CBS (NYSE: CBS ) and Viacom (NYSE: VIA ) were split into two separate media empires to give the faster-growing Viacom a little more room to run, and allow CBS the luxury of lower growth expectations as a sleepy old-school broadcaster. It hasn't worked out that way. Viacom has struggled, with its shares trading slightly lower this year, while CBS has risen 12% in a mixed year for media companies.
This morning, CBS once again debunked the lethargic-twin tag. Earnings per diluted share from continuing operations climbed 27% higher to $0.42, with free cash flow soaring 65% higher to hit $432 million. The top line clocked in essentially flat at $3.4 billion.
Sticking to "continuing operations" at CBS isn't some parlor trick, either. The company did sell off its Paramount Parks amusement park business to Cedar Fair (NYSE: FUN ) earlier this year, so it's important to keep this on an apples-to-apples basis.
Without the parks, CBS posted earnings of $1.55 a share on $14.1 billion in revenue last year. For all of 2006, CBS is looking to grow its top line in the low single digits. Its operating income will improve with mid-single-digit growth, and its earnings per share will increase in the high single digits. In other words, CBS may not be much of a sizzler in terms of revenue growth, but its margin expansion is a trait that any investor can come to appreciate. It also positions the company to narrowly beat out Wall Street's estimates, which call for CBS to earn $1.65 per share this year.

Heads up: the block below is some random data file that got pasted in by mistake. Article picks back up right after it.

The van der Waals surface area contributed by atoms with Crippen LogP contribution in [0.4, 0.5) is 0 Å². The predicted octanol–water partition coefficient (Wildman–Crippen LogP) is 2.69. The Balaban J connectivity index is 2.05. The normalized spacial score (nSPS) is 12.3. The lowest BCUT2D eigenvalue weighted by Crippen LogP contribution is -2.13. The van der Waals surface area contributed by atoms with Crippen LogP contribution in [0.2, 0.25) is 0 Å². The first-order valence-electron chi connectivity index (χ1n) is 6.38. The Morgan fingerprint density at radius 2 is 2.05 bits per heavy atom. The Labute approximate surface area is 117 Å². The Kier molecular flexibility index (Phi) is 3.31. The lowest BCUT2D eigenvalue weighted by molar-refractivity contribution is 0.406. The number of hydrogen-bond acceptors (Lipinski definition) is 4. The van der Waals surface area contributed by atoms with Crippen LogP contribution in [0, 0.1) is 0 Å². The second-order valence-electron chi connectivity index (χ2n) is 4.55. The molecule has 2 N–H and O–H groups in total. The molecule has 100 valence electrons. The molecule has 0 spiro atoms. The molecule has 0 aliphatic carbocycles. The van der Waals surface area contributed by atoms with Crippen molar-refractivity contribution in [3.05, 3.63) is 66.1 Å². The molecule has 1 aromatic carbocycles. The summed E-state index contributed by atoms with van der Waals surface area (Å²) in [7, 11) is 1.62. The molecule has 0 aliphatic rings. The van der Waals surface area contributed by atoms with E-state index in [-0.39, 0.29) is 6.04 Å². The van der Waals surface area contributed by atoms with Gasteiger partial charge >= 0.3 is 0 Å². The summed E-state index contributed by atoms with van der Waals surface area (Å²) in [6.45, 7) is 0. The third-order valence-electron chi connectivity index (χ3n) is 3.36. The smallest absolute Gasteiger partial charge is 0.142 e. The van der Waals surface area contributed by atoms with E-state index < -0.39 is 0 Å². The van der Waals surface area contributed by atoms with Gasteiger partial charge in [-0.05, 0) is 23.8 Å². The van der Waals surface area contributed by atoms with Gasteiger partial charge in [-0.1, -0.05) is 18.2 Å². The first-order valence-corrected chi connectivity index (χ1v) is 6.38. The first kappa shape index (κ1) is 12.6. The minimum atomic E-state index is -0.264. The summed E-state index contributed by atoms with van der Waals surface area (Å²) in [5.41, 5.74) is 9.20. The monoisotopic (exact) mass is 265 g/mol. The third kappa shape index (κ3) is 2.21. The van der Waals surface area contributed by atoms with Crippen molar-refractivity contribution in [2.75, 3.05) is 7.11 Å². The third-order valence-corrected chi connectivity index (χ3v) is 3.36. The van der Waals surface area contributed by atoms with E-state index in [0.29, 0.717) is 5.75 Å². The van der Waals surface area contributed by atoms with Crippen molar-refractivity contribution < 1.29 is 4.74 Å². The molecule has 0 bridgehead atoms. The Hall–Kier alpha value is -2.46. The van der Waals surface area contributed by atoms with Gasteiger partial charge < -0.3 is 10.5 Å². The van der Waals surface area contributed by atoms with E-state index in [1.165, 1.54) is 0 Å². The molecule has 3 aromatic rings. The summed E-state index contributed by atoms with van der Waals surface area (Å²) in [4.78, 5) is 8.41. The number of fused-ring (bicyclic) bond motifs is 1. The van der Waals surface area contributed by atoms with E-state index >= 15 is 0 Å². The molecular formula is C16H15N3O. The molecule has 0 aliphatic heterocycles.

If that doesn't move you, consider that CBS has raised its dividend three times since it started trading as a standalone company in January. And if the CW network joint venture with Time Warner (NYSE: TWX ) bears fruit, then even shutting down the UPN subsidiary, which initially could have been viewed as a sign of failure on CBS's part, may turn out to be a positive here in the fall.
OK, so CBS will never be high-octane growth material. Its best-performing division this year has actually been its outdoor billboard subsidiary. The point, however, is that the pieces fit at CBS. This tortoise can still beat out the hare with the MTV haircut.
Longtime Fool contributor Rick Munarriz doesn't watch as much CBS as he used to -- the new Survivor and umpteenth CSI spin-off just aren't cutting it with him -- but he's still watching other shows on the network. He does not own shares in any of the companies mentioned in this story. He is also part of theRule Breakersnewsletter research team, seeking out tomorrow's ultimate growth stocks a day early.The Fool has a disclosure policy.